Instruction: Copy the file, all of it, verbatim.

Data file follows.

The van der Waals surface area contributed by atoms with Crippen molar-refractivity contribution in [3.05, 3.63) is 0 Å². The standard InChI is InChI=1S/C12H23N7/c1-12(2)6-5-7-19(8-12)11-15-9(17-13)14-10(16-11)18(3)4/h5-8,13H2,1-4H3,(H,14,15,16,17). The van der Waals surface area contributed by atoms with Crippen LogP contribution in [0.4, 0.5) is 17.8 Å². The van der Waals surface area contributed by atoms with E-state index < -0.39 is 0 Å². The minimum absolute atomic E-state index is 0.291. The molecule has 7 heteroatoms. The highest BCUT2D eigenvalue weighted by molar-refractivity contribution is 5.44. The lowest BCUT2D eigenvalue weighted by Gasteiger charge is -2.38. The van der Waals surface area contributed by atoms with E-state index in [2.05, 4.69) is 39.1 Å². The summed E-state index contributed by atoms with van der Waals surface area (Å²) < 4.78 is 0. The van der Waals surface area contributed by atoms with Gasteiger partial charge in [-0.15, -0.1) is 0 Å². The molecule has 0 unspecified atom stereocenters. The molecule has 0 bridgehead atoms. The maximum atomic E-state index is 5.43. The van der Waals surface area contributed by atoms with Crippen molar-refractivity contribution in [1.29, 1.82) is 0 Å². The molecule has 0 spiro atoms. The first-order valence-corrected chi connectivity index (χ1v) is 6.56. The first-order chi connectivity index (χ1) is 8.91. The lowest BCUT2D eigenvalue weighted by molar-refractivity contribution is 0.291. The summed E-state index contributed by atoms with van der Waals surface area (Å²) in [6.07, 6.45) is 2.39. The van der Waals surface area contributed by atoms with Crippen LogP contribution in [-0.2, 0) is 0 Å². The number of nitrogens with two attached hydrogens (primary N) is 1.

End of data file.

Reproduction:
The van der Waals surface area contributed by atoms with Crippen molar-refractivity contribution in [3.05, 3.63) is 0 Å². The standard InChI is InChI=1S/C12H23N7/c1-12(2)6-5-7-19(8-12)11-15-9(17-13)14-10(16-11)18(3)4/h5-8,13H2,1-4H3,(H,14,15,16,17). The van der Waals surface area contributed by atoms with Crippen LogP contribution in [0.4, 0.5) is 17.8 Å². The van der Waals surface area contributed by atoms with E-state index < -0.39 is 0 Å². The minimum absolute atomic E-state index is 0.291. The molecule has 7 heteroatoms. The highest BCUT2D eigenvalue weighted by molar-refractivity contribution is 5.44. The lowest BCUT2D eigenvalue weighted by Gasteiger charge is -2.38. The van der Waals surface area contributed by atoms with E-state index in [2.05, 4.69) is 39.1 Å². The summed E-state index contributed by atoms with van der Waals surface area (Å²) < 4.78 is 0. The van der Waals surface area contributed by atoms with Gasteiger partial charge in [-0.15, -0.1) is 0 Å². The molecule has 0 unspecified atom stereocenters. The molecule has 0 bridgehead atoms. The maximum atomic E-state index is 5.43. The van der Waals surface area contributed by atoms with Crippen molar-refractivity contribution in [1.29, 1.82) is 0 Å². The molecule has 0 spiro atoms. The first-order valence-corrected chi connectivity index (χ1v) is 6.56. The first-order chi connectivity index (χ1) is 8.91. The lowest BCUT2D eigenvalue weighted by molar-refractivity contribution is 0.291. The summed E-state index contributed by atoms with van der Waals surface area (Å²) in [6.07, 6.45) is 2.39. The van der Waals surface area contributed by atoms with Crippen LogP contribution in [-0.2, 0) is 0 Å². The number of nitrogens with two attached hydrogens (primary N) is 1.